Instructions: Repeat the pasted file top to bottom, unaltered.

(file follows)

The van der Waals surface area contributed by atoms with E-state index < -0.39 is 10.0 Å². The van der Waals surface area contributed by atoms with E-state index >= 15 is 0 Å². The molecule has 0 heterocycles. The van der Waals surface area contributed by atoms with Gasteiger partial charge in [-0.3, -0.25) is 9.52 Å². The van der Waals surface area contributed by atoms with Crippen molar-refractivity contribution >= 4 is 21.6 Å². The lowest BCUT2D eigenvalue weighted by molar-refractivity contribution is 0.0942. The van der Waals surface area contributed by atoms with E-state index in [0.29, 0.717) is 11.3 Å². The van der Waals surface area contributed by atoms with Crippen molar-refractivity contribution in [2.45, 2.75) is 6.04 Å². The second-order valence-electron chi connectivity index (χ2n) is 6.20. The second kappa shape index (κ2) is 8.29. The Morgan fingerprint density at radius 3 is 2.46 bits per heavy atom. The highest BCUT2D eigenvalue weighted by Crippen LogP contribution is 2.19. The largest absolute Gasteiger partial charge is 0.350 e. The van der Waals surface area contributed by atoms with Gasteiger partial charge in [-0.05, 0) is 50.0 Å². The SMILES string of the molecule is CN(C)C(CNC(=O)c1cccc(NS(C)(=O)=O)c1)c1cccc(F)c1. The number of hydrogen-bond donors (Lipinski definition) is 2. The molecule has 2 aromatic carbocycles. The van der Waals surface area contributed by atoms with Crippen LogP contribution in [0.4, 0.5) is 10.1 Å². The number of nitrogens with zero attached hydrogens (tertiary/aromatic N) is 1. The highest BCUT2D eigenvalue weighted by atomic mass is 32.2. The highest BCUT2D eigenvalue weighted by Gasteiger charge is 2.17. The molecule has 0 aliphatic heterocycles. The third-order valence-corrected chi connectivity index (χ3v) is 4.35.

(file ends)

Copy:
The van der Waals surface area contributed by atoms with E-state index < -0.39 is 10.0 Å². The van der Waals surface area contributed by atoms with E-state index >= 15 is 0 Å². The molecule has 0 heterocycles. The van der Waals surface area contributed by atoms with Gasteiger partial charge in [-0.3, -0.25) is 9.52 Å². The van der Waals surface area contributed by atoms with Crippen molar-refractivity contribution >= 4 is 21.6 Å². The lowest BCUT2D eigenvalue weighted by molar-refractivity contribution is 0.0942. The van der Waals surface area contributed by atoms with E-state index in [0.29, 0.717) is 11.3 Å². The van der Waals surface area contributed by atoms with Crippen molar-refractivity contribution in [2.45, 2.75) is 6.04 Å². The second-order valence-electron chi connectivity index (χ2n) is 6.20. The second kappa shape index (κ2) is 8.29. The Morgan fingerprint density at radius 3 is 2.46 bits per heavy atom. The highest BCUT2D eigenvalue weighted by Crippen LogP contribution is 2.19. The largest absolute Gasteiger partial charge is 0.350 e. The van der Waals surface area contributed by atoms with Gasteiger partial charge in [-0.05, 0) is 50.0 Å². The SMILES string of the molecule is CN(C)C(CNC(=O)c1cccc(NS(C)(=O)=O)c1)c1cccc(F)c1. The number of hydrogen-bond donors (Lipinski definition) is 2. The molecule has 2 aromatic carbocycles. The van der Waals surface area contributed by atoms with Crippen LogP contribution in [0.4, 0.5) is 10.1 Å². The number of nitrogens with zero attached hydrogens (tertiary/aromatic N) is 1. The highest BCUT2D eigenvalue weighted by atomic mass is 32.2. The highest BCUT2D eigenvalue weighted by Gasteiger charge is 2.17. The molecule has 0 aliphatic heterocycles. The third-order valence-corrected chi connectivity index (χ3v) is 4.35.